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Hong Kong: still the cheapest place to buy gold coins

Cheapest gold coins

October 4, 2011
Hong Kong

Still a bit bleary eyed from last night’s 12-hour flight from Johannesburg, I decided to walk off the jet lag this afternoon by taking a stroll down Queen’s Road in Hong Kong’s Central district.

If you’ve never been, the streets are lined with banks (and shopping malls), meaning there’s no shortage of places to buy gold. It’s commonplace in Hong Kong for banks to sell gold (same in Singapore, Austria, and many other countries), but what I continually notice here is that premiums over spot are among the lowest in the world.

Now, bear in mind that I just came from South Africa… perhaps the ‘goldest’ of the gold producing nations. I was hard pressed to find too many credible retail outlets in Johannesburg and Cape Town with Krugerrands selling gold for less than an 8% to 10% premium over spot.

Today in Hong Kong at the Bank of China main branch on Queen’s Road, I bought an ‘unsealed’ Maple Leaf (i.e. loose coin) for just 0.5% over spot; I also purchased a ‘sealed’ Maple Leaf (i.e. collector-ready) for an additional $60, or about 4.5% over spot.

The ‘sealed’ Maple Leaf I purchased at 4.5% over spot; the unsealed go for 0.5%.

This is an image of the gold prices that Bank of China was buying and selling at this afternoon. The gold price at the time was about 12,980 HKD.

Funny thing, it wasn’t even the best price in town. You can buy gold for as low as 0.2% over spot (practically a rounding error) in Hong Kong. Unfortunately, just about every bank was out of stock.

This is a special holiday week they call ‘Golden Week’; it’s one of those manufactured holidays that the government uses to encourage domestic consumption. Given the name, a lot of people traditionally scoop up gold bullion… they apparently think it’s lucky to buy gold during Golden Week. Go figure.

Needless to say, the banks start running out of stock and the premiums go up; if I had timed my visit a bit better, I could have gotten a better deal. Such is life.

Now, let’s be clear about something– I didn’t buy this gold as a speculation. I’m not constantly refreshing my screen so that I can run back down to the bank and make a quick profit. You don’t buy something that’s appreciated 10-years in a row and has increased 7-fold in the same period as a speculation.

If you want to speculate, buy ridiculously cheap assets that people hate. Buy things so that people will think you’re crazy for wasting your time… they’ll even get angry. Then let it sit for 5 to 10 years.

Gold isn’t really in that category anymore. Your friends and family probably won’t hold a group intervention session to stop you from buying a few ounces. Gold is not hated… by -most- people.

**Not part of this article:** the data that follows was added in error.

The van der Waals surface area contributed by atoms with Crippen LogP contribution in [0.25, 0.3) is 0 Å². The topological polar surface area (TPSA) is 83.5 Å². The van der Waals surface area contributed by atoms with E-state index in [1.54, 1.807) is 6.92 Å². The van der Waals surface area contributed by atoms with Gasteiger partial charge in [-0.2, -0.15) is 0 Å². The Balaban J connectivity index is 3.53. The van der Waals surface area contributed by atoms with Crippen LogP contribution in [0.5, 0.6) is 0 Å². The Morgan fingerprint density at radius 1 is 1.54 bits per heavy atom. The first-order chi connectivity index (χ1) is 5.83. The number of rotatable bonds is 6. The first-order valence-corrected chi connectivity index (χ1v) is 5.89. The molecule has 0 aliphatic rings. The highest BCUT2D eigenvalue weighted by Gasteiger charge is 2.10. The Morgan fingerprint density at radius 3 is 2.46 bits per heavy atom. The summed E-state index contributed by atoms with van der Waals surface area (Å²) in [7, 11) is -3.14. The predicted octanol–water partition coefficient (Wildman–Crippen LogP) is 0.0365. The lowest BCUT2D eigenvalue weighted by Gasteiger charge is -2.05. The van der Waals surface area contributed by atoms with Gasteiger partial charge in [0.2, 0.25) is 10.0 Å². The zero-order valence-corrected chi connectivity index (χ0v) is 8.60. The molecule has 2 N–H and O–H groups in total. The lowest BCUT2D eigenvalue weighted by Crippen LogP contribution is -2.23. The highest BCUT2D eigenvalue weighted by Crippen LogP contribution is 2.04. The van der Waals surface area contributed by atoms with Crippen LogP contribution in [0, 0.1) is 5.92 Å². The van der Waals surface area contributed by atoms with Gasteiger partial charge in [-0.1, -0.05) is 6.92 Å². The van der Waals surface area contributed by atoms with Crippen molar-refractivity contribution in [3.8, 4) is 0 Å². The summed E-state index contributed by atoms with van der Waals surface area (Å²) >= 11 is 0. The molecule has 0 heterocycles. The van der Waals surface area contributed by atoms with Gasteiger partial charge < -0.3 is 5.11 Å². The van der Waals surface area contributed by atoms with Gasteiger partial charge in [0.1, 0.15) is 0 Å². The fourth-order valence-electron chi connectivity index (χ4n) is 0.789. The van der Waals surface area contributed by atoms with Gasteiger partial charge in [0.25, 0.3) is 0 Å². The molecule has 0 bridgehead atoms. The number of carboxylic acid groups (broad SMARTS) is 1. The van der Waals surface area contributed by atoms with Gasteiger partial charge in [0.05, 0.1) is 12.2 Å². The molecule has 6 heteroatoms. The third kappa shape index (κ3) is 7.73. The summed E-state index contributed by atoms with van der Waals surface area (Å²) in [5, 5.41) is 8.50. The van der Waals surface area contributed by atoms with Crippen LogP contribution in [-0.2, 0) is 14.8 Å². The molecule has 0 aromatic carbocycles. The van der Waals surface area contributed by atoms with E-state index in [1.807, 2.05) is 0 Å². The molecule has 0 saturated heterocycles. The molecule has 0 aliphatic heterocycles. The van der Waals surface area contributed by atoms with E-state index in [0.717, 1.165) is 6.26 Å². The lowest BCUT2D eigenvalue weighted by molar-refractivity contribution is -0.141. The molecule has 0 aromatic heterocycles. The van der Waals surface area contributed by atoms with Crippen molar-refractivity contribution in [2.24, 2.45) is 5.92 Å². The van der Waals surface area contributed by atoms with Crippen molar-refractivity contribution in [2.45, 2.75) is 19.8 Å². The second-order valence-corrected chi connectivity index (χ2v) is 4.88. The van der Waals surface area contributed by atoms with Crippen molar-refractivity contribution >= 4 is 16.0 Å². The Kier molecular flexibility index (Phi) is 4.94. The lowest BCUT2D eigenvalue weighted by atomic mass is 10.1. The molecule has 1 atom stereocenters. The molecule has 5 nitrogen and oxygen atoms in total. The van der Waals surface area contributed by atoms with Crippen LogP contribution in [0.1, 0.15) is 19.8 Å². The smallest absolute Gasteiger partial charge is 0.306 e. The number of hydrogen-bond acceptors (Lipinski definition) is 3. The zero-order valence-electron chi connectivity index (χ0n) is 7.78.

You know, on my flight to Hong Kong last night, I read an article in the FT entitled “Gold bugs beware– the bubble is finally bursting.” As you could imagine, the article goes on to say that gold’s $300 drop in the last month portends the end of a decade-long bull market in gold.

What a completely naive position. Amazingly enough, the author is a university professor who is responsible for shaping the minds of future business leaders. This fact alone is evidence that gold is not in a bubble.

Look, it’s extremely unlikely, almost impossible that gold could continue to go up year after year after year, as it has over the past decade. Nothing goes up (or down) in a straight line. But gold’s long-term strength is in its value as a currency alternative, not a speculation.

Gold remains one of the only true anti-currencies out there. The concept of a ‘print-at-will’ fiat currency is garbage… and in a way, the world owes a debt of gratitude to Ben Bernanke and the Eurozone for making this point abundantly clear to anyone who is paying attention.

As more people wake up to the unfolding disaster and watch their worthless paper currencies be reduced to British Thermal Units, the long-term prospects of gold make sense; for the foreseeable future, there are simply no liquid, internationally recognized, traditional, politically benign alternatives to paper.

So if you’re out there in the world, consider stopping by Hong Kong to pick up as much gold as you can; the premium savings alone may offset the cost of your trip. And, if you’re a creative, enterprising individual, consider coming to Hong Kong to buy gold for others (at a profit, of course). Start a trend– become the world’s first ‘gold mule’.

Our goal is simple: To help you achieve personal liberty and financial prosperity no matter what happens.

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About the author: Simon Black is an international investor, entrepreneur, permanent traveler, free man, and founder of Sovereign Man. His free daily e-letter and crash course is about using the experiences from his life and travels to help you achieve more freedom.

Comments on this entry are closed.

  • http://twitter.com/ryangoesabroad Ryan Goes Abroad

    Gold mule… haha. That’s great. Cheers, Simon.

    • Achanz

      Simon is gold mule?  I seriously don’t think so.